One month ago, the SPIN - the Sarracenia purpurea International Network has been created at the University of Fribourg during a dedicated workshop. This official consortium counts 17 researchers from North America, UK, Germany and Switzerland as well as their current collaborators. They have all in common their interest for the S. purpurea (or its English name purple pitcher plant). Despite of its origin in Labrador and centre of the Canada, this carnivorous plant has been introduced in field sites in Switzerland. It is where many of the participants see for the first time S. purpurea growing outside of North America.
But why is this plant so amazing? Actually, the purple pitcher plant relies on the unique shape of its leaves for capturing insects that are then used for essential nutrients. Rainwater fills the leaves, creating an ecosystem in which predator-prey dynamics between bacteria, protists, rotifers, and mosquito larvae occur. Each leaf acts as an enclosed habitat for this natural microscopic food web, allowing experiments to be conducted across a large biogeographic scale. In a nutshell, it is much easier to study an area that fits in your hand than an entire lake.
Improving research level thanks to international collaboration
Sarah Gray from Bersier group in the Department of Biology organized the workshop with the help of an SNSF Scientific Exchanges grant. She has been working on the S. purpurea for 16 years. This huge experience in North America and Switzerland, allowed her to see how necessary an international and interdisciplinary working group was at this stage. “Although this inquiline community is a simplified version of larger scale systems, it is still complex. This complexity has made it difficult to study the dynamics of the entire food web during experiments, which has resulted in a black box of unassessed interactions. Through collaboration, it will become feasible to examine more aspects of this food web and to use it to test mechanisms driving community dynamics and ecosystem functioning at a large biogeographic scale.” The group of international workshop participants was very well-rounded with expertise ranging from community ecology, plant biology, ecosystem ecology, evolutionary ecology, molecular biology and mathematical modelling. During the workshop, participants learned about each other’s expertises and discussed how to implement these skillsets into future S. purpurea research.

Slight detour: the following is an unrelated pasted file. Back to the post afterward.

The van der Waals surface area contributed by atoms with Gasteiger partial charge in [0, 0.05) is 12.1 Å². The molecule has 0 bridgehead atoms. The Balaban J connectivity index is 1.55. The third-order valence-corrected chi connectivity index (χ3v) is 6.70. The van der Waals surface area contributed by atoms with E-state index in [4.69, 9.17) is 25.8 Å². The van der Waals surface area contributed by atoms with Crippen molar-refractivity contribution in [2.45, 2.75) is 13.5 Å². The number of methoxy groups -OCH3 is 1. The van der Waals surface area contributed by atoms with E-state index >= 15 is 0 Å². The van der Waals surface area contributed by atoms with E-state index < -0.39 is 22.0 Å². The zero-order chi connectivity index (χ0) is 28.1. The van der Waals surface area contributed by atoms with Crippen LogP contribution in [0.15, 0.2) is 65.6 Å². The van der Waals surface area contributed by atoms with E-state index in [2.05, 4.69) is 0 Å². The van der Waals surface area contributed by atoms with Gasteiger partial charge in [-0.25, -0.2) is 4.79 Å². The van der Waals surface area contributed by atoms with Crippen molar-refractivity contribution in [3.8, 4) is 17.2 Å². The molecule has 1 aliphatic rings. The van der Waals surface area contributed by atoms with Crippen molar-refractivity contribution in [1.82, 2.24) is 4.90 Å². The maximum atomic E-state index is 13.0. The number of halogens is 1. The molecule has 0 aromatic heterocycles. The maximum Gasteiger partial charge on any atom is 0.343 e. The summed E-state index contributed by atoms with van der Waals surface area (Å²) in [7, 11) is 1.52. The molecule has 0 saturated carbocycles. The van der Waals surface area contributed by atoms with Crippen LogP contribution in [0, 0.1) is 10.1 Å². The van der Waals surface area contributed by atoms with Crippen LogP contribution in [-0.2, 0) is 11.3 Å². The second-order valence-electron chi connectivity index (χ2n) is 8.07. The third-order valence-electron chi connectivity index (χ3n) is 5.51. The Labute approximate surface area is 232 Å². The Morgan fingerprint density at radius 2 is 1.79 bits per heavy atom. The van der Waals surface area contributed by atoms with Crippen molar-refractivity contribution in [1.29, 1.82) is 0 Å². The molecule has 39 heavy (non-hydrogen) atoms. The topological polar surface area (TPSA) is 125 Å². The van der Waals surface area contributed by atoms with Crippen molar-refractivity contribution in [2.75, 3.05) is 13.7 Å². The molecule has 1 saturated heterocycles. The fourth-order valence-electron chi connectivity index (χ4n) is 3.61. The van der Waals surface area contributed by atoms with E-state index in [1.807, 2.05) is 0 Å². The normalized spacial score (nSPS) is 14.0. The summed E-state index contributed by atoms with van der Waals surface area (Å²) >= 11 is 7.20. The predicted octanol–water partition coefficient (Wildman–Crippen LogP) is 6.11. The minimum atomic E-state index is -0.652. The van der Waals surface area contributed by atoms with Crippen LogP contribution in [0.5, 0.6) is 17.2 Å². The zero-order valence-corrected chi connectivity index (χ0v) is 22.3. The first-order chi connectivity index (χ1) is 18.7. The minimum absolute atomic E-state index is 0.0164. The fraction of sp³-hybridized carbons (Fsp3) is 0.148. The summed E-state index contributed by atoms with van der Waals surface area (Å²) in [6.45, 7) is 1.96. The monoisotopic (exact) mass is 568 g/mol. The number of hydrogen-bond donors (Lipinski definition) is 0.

Studying the biodiversity-ecosystem functioning
Gaining knowledge of how ecosystems provide essential services to humans is of primary importance, especially with the current threat of climate change. Yet little is known about how increased temperature will impact the biodiversity–ecosystem functioning (BEF) relationship. In their study, thanks to theoretical and experimental research that were both in agreement, Bersier group at the Department of Biology in University of Fribourg, showed that under climate change, high diversity may not guarantee high ecosystem functioning.